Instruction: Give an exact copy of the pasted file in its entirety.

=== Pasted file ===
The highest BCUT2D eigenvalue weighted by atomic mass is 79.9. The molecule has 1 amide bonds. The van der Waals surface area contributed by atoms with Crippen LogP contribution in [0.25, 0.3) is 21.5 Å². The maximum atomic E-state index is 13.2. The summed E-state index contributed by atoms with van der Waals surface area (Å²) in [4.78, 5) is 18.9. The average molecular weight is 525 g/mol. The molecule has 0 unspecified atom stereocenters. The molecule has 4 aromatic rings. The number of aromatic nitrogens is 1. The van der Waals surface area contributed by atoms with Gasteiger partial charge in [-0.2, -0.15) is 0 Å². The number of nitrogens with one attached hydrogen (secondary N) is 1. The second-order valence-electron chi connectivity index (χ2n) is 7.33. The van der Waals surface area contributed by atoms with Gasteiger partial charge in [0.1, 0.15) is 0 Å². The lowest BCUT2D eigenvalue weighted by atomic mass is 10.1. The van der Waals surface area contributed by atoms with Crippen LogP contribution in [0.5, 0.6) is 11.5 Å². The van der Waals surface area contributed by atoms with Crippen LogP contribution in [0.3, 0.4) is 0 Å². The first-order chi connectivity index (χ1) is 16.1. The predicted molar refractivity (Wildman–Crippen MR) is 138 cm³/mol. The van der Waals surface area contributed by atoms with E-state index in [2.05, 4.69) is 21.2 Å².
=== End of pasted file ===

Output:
The highest BCUT2D eigenvalue weighted by atomic mass is 79.9. The molecule has 1 amide bonds. The van der Waals surface area contributed by atoms with Crippen LogP contribution in [0.25, 0.3) is 21.5 Å². The maximum atomic E-state index is 13.2. The summed E-state index contributed by atoms with van der Waals surface area (Å²) in [4.78, 5) is 18.9. The average molecular weight is 525 g/mol. The molecule has 0 unspecified atom stereocenters. The molecule has 4 aromatic rings. The number of aromatic nitrogens is 1. The van der Waals surface area contributed by atoms with Gasteiger partial charge in [-0.2, -0.15) is 0 Å². The number of nitrogens with one attached hydrogen (secondary N) is 1. The second-order valence-electron chi connectivity index (χ2n) is 7.33. The van der Waals surface area contributed by atoms with Gasteiger partial charge in [0.1, 0.15) is 0 Å². The lowest BCUT2D eigenvalue weighted by atomic mass is 10.1. The van der Waals surface area contributed by atoms with Crippen LogP contribution in [0.5, 0.6) is 11.5 Å². The van der Waals surface area contributed by atoms with Crippen LogP contribution in [0.3, 0.4) is 0 Å². The first-order chi connectivity index (χ1) is 16.1. The predicted molar refractivity (Wildman–Crippen MR) is 138 cm³/mol. The van der Waals surface area contributed by atoms with E-state index in [2.05, 4.69) is 21.2 Å².